In past Trending Law Blog posts on August 13, 2021, November 17, 2021, December 16, 2021, and September 8, 2022, we discussed the two NetChoice cases that arose in Florida (NetChoice, LLC v. Moody) and Texas (NetChoice, LLC v. Paxton), which involved states’ efforts to control and/or regulate the online speech of social media platforms.
In Moody, the United State Court of Appeals for the 11th Circuit held that social media companies are private actors whose rights are protected by the First Amendment, allowing the platforms to moderate the content and exercise editorial judgment regarding posts on their sites. By contrast, in Paxton, the Fifth Circuit held that a private corporation’s First Amendment rights did not allow it “to muzzle speech” of those who post on a social media platform.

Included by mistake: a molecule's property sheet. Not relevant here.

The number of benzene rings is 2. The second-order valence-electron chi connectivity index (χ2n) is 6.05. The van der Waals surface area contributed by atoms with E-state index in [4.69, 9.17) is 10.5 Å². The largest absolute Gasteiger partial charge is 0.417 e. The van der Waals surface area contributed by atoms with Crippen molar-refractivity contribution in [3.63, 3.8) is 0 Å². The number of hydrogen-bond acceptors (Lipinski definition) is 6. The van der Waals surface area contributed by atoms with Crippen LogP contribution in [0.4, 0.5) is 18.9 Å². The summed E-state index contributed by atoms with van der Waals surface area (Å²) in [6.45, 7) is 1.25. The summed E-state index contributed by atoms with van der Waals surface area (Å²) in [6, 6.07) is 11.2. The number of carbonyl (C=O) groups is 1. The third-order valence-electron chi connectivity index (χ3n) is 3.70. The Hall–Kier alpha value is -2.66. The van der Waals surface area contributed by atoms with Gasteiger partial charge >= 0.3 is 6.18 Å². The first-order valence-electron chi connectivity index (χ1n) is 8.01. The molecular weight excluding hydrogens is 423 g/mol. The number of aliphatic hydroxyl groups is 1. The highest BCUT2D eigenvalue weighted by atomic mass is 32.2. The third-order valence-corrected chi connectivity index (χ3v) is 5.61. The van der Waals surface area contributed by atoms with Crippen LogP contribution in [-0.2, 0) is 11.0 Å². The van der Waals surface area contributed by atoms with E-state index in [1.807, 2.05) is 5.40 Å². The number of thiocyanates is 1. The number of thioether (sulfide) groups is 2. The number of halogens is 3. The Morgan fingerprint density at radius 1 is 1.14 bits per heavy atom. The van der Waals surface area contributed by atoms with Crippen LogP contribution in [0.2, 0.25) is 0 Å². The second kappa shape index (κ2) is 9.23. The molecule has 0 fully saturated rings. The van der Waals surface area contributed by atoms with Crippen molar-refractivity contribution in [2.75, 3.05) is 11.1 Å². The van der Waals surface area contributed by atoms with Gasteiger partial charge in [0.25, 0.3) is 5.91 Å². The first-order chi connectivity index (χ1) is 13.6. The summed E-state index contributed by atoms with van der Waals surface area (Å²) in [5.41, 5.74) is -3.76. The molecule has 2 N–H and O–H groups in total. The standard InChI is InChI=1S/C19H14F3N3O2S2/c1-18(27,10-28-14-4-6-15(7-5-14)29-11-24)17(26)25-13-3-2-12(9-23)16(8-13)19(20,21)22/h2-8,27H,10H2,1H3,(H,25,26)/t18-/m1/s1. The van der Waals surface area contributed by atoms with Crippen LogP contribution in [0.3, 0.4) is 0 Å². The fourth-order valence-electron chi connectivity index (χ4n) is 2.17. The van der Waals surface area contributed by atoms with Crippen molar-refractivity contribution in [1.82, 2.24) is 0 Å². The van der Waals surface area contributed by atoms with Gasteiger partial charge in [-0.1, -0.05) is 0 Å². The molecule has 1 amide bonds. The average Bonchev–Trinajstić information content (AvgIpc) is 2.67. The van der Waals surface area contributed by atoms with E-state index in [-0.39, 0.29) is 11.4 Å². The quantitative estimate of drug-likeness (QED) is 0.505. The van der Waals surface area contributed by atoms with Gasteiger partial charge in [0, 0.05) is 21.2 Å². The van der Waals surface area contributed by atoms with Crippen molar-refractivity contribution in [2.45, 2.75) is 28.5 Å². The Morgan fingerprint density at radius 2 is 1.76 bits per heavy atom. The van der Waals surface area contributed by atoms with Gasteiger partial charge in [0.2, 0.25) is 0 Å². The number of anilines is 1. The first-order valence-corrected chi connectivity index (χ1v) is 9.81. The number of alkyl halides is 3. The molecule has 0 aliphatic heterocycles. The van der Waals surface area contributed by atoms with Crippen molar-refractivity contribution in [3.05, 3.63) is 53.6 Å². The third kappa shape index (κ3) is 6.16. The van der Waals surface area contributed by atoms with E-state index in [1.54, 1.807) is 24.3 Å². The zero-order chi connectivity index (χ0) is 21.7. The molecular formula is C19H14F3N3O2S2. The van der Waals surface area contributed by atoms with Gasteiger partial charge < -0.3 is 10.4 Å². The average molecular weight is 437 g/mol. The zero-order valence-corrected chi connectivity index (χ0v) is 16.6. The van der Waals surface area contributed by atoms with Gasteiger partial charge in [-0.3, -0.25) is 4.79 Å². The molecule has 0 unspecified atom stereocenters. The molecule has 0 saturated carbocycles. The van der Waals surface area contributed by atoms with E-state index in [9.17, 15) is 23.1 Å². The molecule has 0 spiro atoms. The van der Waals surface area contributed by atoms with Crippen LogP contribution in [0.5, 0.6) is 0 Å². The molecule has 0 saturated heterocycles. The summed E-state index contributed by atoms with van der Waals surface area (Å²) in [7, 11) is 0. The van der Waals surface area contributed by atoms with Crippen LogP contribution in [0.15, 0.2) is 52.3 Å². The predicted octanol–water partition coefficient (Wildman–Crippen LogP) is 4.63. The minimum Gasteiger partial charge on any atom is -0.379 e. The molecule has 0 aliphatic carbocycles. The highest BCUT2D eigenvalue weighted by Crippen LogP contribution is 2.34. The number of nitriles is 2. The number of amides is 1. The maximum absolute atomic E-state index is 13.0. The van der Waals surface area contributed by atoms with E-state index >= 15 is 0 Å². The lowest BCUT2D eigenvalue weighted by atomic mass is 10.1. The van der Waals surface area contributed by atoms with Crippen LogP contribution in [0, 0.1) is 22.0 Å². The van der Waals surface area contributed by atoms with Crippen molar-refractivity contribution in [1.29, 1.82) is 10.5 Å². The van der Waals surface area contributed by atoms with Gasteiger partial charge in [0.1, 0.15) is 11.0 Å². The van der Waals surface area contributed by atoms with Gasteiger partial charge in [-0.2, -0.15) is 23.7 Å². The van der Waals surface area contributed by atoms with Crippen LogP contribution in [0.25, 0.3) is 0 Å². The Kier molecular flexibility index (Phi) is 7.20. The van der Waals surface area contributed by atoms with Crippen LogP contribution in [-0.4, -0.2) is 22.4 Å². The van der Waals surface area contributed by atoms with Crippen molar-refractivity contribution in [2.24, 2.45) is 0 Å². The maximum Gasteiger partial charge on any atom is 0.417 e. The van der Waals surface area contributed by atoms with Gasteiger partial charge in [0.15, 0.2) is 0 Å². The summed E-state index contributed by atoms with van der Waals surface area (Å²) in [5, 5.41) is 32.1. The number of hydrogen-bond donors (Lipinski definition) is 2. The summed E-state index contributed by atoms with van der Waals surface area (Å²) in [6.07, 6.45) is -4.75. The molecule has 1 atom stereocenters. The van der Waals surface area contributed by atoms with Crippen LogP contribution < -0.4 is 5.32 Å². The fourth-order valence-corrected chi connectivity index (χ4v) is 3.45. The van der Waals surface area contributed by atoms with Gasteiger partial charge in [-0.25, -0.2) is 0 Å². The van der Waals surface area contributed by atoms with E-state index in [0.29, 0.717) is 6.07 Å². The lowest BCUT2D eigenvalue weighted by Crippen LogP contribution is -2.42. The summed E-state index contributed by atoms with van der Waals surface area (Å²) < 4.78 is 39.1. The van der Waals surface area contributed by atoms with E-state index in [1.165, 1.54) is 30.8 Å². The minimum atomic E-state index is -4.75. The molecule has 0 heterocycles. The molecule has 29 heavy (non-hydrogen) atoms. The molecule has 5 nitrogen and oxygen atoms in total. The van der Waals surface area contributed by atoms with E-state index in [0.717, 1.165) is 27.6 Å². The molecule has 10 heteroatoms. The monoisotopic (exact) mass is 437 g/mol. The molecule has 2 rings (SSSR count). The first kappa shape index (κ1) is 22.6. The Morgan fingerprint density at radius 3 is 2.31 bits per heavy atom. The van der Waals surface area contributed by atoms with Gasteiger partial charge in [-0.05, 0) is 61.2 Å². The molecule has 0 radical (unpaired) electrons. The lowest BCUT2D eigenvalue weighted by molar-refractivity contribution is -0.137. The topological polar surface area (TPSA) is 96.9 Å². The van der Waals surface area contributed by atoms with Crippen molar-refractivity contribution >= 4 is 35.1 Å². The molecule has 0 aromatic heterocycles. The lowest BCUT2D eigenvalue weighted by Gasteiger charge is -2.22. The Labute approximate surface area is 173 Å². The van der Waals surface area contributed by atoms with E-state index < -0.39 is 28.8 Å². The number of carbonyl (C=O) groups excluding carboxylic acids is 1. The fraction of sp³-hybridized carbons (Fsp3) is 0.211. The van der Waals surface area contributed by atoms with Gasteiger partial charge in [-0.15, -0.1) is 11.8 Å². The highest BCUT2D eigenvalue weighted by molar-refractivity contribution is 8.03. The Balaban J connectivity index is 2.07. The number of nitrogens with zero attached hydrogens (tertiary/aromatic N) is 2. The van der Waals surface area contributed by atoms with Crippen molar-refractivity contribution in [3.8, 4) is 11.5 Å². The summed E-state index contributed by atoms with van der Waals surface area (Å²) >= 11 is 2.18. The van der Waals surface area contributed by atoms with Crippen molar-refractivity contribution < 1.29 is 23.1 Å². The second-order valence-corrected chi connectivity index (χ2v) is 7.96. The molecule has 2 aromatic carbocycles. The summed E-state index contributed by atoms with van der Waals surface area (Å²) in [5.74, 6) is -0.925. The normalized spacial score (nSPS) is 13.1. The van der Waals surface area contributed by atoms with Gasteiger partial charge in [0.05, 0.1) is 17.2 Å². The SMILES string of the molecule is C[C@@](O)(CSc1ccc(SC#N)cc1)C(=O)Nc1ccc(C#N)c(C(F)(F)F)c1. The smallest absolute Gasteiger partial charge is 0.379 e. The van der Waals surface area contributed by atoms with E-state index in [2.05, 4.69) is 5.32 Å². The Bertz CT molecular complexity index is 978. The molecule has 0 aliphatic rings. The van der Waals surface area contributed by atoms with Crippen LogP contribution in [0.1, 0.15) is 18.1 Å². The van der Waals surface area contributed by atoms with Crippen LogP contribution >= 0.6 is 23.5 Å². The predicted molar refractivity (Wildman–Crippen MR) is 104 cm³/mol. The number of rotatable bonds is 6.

On September 29, 2023, the Supreme Court of the United States granted the petitions for certiorari sought by the State of Florida in Moody and the NetChoice plaintiffs in Paxton. The Court limited the issues on appeal to (1) whether the laws’ content-moderation restrictions comply with the First Amendment and (2) whether the laws’ individualized-explanation requirements comply with the First Amendment.
A decision by the Supreme Court to resolve the conflicting decisions of the Fifth and Eleventh Circuits will hopefully be issued sometime in 2024.
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For any question relating to this article, please contact Robert B. Nussbaum, Esq. at Saiber LLC.
Rob Nussbaum has lectured numerous times on legal issues and social media and how social media and other electronic evidence may be admitted into evidence at trial. He concentrates his practice in general commercial litigation and appears regularly in New Jersey federal and state courts.
For any questions relating to whether your website or social media presence can be used against you as a basis for personal jurisdiction, please contact Robert B. Nussbaum, Esq. at Saiber LLC.